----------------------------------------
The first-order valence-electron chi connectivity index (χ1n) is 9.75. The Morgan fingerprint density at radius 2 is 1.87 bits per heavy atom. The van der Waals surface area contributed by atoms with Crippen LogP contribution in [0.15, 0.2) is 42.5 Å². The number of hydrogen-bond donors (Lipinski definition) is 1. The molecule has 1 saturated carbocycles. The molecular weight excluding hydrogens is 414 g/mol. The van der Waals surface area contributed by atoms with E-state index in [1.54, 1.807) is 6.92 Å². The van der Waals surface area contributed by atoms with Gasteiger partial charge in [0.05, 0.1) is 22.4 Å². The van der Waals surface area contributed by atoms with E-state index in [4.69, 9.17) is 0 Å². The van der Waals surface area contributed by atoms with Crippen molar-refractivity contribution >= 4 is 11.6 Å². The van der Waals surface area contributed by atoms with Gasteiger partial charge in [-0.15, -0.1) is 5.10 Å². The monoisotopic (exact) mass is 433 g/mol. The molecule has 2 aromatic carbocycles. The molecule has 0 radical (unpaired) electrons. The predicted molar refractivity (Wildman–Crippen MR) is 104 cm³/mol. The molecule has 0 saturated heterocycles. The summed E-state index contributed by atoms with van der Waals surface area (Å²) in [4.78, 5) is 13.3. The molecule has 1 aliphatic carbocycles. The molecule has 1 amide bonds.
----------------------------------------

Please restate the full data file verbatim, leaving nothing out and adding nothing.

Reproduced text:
The first-order valence-electron chi connectivity index (χ1n) is 9.75. The Morgan fingerprint density at radius 2 is 1.87 bits per heavy atom. The van der Waals surface area contributed by atoms with Crippen LogP contribution in [0.15, 0.2) is 42.5 Å². The number of hydrogen-bond donors (Lipinski definition) is 1. The molecule has 1 saturated carbocycles. The molecular weight excluding hydrogens is 414 g/mol. The van der Waals surface area contributed by atoms with E-state index in [1.54, 1.807) is 6.92 Å². The van der Waals surface area contributed by atoms with Gasteiger partial charge in [0.05, 0.1) is 22.4 Å². The van der Waals surface area contributed by atoms with E-state index in [4.69, 9.17) is 0 Å². The van der Waals surface area contributed by atoms with Crippen molar-refractivity contribution >= 4 is 11.6 Å². The van der Waals surface area contributed by atoms with Gasteiger partial charge in [-0.15, -0.1) is 5.10 Å². The monoisotopic (exact) mass is 433 g/mol. The molecule has 2 aromatic carbocycles. The molecule has 0 radical (unpaired) electrons. The predicted molar refractivity (Wildman–Crippen MR) is 104 cm³/mol. The molecule has 0 saturated heterocycles. The summed E-state index contributed by atoms with van der Waals surface area (Å²) in [4.78, 5) is 13.3. The molecule has 1 aliphatic carbocycles. The molecule has 1 amide bonds.